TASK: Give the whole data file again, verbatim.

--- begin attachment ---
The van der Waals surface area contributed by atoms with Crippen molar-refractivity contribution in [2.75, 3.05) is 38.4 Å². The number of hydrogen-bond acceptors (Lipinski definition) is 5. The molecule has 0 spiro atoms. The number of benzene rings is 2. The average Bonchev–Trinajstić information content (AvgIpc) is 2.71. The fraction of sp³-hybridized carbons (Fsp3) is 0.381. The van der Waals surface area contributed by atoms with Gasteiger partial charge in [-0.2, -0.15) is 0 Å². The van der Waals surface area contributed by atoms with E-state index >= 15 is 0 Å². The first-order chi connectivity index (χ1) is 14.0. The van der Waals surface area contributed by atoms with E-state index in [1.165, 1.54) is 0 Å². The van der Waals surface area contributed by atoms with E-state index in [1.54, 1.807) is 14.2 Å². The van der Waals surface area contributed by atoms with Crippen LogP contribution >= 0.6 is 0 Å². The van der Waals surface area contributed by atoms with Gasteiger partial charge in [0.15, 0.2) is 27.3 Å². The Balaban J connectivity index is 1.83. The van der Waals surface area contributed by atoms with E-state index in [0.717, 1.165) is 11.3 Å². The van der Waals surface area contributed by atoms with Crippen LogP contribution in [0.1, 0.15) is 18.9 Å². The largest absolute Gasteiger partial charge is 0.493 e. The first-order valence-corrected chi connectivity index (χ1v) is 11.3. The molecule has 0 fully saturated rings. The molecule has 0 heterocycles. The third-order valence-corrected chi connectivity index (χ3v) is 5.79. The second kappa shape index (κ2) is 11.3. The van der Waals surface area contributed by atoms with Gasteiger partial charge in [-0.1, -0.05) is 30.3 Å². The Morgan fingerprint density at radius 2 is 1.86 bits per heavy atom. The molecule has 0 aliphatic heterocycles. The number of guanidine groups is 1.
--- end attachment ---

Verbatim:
The van der Waals surface area contributed by atoms with Crippen molar-refractivity contribution in [2.75, 3.05) is 38.4 Å². The number of hydrogen-bond acceptors (Lipinski definition) is 5. The molecule has 0 spiro atoms. The number of benzene rings is 2. The average Bonchev–Trinajstić information content (AvgIpc) is 2.71. The fraction of sp³-hybridized carbons (Fsp3) is 0.381. The van der Waals surface area contributed by atoms with Gasteiger partial charge in [-0.2, -0.15) is 0 Å². The van der Waals surface area contributed by atoms with E-state index >= 15 is 0 Å². The first-order chi connectivity index (χ1) is 14.0. The van der Waals surface area contributed by atoms with E-state index in [1.165, 1.54) is 0 Å². The van der Waals surface area contributed by atoms with E-state index in [1.54, 1.807) is 14.2 Å². The van der Waals surface area contributed by atoms with Crippen LogP contribution >= 0.6 is 0 Å². The van der Waals surface area contributed by atoms with Gasteiger partial charge in [0.15, 0.2) is 27.3 Å². The Balaban J connectivity index is 1.83. The van der Waals surface area contributed by atoms with E-state index in [0.717, 1.165) is 11.3 Å². The van der Waals surface area contributed by atoms with Crippen LogP contribution in [0.1, 0.15) is 18.9 Å². The largest absolute Gasteiger partial charge is 0.493 e. The first-order valence-corrected chi connectivity index (χ1v) is 11.3. The molecule has 0 fully saturated rings. The molecule has 0 heterocycles. The third-order valence-corrected chi connectivity index (χ3v) is 5.79. The second kappa shape index (κ2) is 11.3. The van der Waals surface area contributed by atoms with Gasteiger partial charge in [-0.1, -0.05) is 30.3 Å². The Morgan fingerprint density at radius 2 is 1.86 bits per heavy atom. The molecule has 0 aliphatic heterocycles. The number of guanidine groups is 1.